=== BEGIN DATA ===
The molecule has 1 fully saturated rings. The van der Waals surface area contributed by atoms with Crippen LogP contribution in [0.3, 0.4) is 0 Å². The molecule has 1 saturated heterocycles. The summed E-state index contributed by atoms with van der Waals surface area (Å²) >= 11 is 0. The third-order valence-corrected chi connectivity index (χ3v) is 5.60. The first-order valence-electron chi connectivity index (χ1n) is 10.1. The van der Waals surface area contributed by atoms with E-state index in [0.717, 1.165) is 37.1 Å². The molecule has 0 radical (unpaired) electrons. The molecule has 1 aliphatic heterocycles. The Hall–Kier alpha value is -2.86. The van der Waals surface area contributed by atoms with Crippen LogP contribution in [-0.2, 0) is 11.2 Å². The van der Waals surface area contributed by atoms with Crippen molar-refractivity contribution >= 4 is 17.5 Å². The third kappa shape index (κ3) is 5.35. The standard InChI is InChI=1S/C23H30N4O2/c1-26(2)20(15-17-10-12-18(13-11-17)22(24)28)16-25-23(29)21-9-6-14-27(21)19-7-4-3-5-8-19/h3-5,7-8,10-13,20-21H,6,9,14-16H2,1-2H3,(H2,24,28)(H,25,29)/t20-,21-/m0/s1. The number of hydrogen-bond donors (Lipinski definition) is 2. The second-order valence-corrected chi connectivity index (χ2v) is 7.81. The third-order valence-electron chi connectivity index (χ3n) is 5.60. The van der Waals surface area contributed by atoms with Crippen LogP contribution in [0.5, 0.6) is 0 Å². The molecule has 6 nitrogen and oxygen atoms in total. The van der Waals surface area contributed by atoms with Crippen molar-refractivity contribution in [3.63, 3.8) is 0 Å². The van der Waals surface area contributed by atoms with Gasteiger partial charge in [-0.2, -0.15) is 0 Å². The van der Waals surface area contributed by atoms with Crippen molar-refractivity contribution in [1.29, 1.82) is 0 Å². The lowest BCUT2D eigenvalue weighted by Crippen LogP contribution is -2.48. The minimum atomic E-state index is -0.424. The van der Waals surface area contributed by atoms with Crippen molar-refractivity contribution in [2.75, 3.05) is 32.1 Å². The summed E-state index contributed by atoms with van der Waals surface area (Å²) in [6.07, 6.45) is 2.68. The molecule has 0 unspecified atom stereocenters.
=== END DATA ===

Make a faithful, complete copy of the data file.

The molecule has 1 fully saturated rings. The van der Waals surface area contributed by atoms with Crippen LogP contribution in [0.3, 0.4) is 0 Å². The molecule has 1 saturated heterocycles. The summed E-state index contributed by atoms with van der Waals surface area (Å²) >= 11 is 0. The third-order valence-corrected chi connectivity index (χ3v) is 5.60. The first-order valence-electron chi connectivity index (χ1n) is 10.1. The van der Waals surface area contributed by atoms with E-state index in [0.717, 1.165) is 37.1 Å². The molecule has 0 radical (unpaired) electrons. The molecule has 1 aliphatic heterocycles. The Hall–Kier alpha value is -2.86. The van der Waals surface area contributed by atoms with Crippen LogP contribution in [-0.2, 0) is 11.2 Å². The van der Waals surface area contributed by atoms with Crippen molar-refractivity contribution >= 4 is 17.5 Å². The third kappa shape index (κ3) is 5.35. The standard InChI is InChI=1S/C23H30N4O2/c1-26(2)20(15-17-10-12-18(13-11-17)22(24)28)16-25-23(29)21-9-6-14-27(21)19-7-4-3-5-8-19/h3-5,7-8,10-13,20-21H,6,9,14-16H2,1-2H3,(H2,24,28)(H,25,29)/t20-,21-/m0/s1. The number of hydrogen-bond donors (Lipinski definition) is 2. The second-order valence-corrected chi connectivity index (χ2v) is 7.81. The third-order valence-electron chi connectivity index (χ3n) is 5.60. The van der Waals surface area contributed by atoms with Crippen LogP contribution in [0.5, 0.6) is 0 Å². The molecule has 6 nitrogen and oxygen atoms in total. The van der Waals surface area contributed by atoms with Crippen molar-refractivity contribution in [3.63, 3.8) is 0 Å². The van der Waals surface area contributed by atoms with Gasteiger partial charge in [-0.2, -0.15) is 0 Å². The van der Waals surface area contributed by atoms with Crippen molar-refractivity contribution in [1.29, 1.82) is 0 Å². The lowest BCUT2D eigenvalue weighted by Crippen LogP contribution is -2.48. The minimum atomic E-state index is -0.424. The van der Waals surface area contributed by atoms with Crippen molar-refractivity contribution in [2.75, 3.05) is 32.1 Å². The summed E-state index contributed by atoms with van der Waals surface area (Å²) in [6.07, 6.45) is 2.68. The molecule has 0 unspecified atom stereocenters.